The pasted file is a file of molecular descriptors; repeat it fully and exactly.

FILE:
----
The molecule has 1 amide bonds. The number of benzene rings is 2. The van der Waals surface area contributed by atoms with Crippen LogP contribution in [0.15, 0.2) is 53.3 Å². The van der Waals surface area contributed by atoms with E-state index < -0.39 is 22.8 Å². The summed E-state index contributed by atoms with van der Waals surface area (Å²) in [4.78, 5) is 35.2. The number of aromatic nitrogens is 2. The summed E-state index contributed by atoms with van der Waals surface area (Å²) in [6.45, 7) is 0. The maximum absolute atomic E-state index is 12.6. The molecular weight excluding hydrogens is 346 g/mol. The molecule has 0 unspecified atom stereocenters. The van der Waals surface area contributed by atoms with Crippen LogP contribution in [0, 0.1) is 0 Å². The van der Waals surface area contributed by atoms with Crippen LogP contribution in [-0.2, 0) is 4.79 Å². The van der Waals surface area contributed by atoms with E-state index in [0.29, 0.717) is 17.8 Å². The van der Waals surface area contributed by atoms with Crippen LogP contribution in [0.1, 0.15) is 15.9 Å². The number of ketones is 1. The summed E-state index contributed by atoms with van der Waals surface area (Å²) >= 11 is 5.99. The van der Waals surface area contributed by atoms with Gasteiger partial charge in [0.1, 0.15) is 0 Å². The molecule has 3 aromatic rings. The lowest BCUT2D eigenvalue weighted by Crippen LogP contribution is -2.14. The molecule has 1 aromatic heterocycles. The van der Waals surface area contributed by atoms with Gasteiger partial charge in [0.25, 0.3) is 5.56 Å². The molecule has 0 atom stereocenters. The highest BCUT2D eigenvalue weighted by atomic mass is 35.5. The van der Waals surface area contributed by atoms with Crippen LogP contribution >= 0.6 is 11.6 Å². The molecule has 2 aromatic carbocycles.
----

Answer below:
The molecule has 1 amide bonds. The number of benzene rings is 2. The van der Waals surface area contributed by atoms with Crippen LogP contribution in [0.15, 0.2) is 53.3 Å². The van der Waals surface area contributed by atoms with E-state index < -0.39 is 22.8 Å². The summed E-state index contributed by atoms with van der Waals surface area (Å²) in [4.78, 5) is 35.2. The number of aromatic nitrogens is 2. The summed E-state index contributed by atoms with van der Waals surface area (Å²) in [6.45, 7) is 0. The maximum absolute atomic E-state index is 12.6. The molecular weight excluding hydrogens is 346 g/mol. The molecule has 0 unspecified atom stereocenters. The van der Waals surface area contributed by atoms with Crippen LogP contribution in [0, 0.1) is 0 Å². The van der Waals surface area contributed by atoms with Crippen LogP contribution in [-0.2, 0) is 4.79 Å². The van der Waals surface area contributed by atoms with E-state index in [0.29, 0.717) is 17.8 Å². The van der Waals surface area contributed by atoms with Crippen LogP contribution in [0.1, 0.15) is 15.9 Å². The number of ketones is 1. The summed E-state index contributed by atoms with van der Waals surface area (Å²) >= 11 is 5.99. The van der Waals surface area contributed by atoms with Gasteiger partial charge in [0.1, 0.15) is 0 Å². The molecule has 3 aromatic rings. The lowest BCUT2D eigenvalue weighted by Crippen LogP contribution is -2.14. The molecule has 1 aromatic heterocycles. The van der Waals surface area contributed by atoms with Gasteiger partial charge in [0.25, 0.3) is 5.56 Å². The molecule has 0 atom stereocenters. The highest BCUT2D eigenvalue weighted by atomic mass is 35.5. The van der Waals surface area contributed by atoms with Crippen LogP contribution >= 0.6 is 11.6 Å². The molecule has 2 aromatic carbocycles.